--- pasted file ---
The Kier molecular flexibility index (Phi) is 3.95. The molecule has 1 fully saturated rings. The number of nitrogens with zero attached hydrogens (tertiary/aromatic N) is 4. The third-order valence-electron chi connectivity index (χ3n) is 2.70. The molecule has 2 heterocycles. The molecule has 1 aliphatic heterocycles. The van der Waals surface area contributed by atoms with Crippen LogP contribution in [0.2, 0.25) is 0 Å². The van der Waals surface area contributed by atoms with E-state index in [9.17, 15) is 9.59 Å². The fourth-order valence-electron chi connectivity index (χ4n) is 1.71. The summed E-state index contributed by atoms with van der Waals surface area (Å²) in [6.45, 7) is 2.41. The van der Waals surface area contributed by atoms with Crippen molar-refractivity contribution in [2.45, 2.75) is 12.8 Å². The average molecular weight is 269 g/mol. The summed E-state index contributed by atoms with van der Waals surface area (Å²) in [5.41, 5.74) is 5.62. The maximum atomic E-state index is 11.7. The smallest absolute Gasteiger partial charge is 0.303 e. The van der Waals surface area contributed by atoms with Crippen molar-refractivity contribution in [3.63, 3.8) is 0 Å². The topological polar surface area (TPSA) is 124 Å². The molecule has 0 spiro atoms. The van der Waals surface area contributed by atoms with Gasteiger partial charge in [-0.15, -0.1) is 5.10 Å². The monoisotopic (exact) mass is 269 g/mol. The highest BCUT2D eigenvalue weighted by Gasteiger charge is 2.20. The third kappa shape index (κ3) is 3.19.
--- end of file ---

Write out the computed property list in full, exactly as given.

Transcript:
The Kier molecular flexibility index (Phi) is 3.95. The molecule has 1 fully saturated rings. The number of nitrogens with zero attached hydrogens (tertiary/aromatic N) is 4. The third-order valence-electron chi connectivity index (χ3n) is 2.70. The molecule has 2 heterocycles. The molecule has 1 aliphatic heterocycles. The van der Waals surface area contributed by atoms with Crippen LogP contribution in [0.2, 0.25) is 0 Å². The van der Waals surface area contributed by atoms with E-state index in [9.17, 15) is 9.59 Å². The fourth-order valence-electron chi connectivity index (χ4n) is 1.71. The summed E-state index contributed by atoms with van der Waals surface area (Å²) in [6.45, 7) is 2.41. The van der Waals surface area contributed by atoms with Crippen molar-refractivity contribution in [2.45, 2.75) is 12.8 Å². The average molecular weight is 269 g/mol. The summed E-state index contributed by atoms with van der Waals surface area (Å²) in [5.41, 5.74) is 5.62. The maximum atomic E-state index is 11.7. The smallest absolute Gasteiger partial charge is 0.303 e. The van der Waals surface area contributed by atoms with Crippen molar-refractivity contribution in [3.63, 3.8) is 0 Å². The topological polar surface area (TPSA) is 124 Å². The molecule has 0 spiro atoms. The van der Waals surface area contributed by atoms with Gasteiger partial charge in [-0.15, -0.1) is 5.10 Å². The monoisotopic (exact) mass is 269 g/mol. The highest BCUT2D eigenvalue weighted by Gasteiger charge is 2.20. The third kappa shape index (κ3) is 3.19.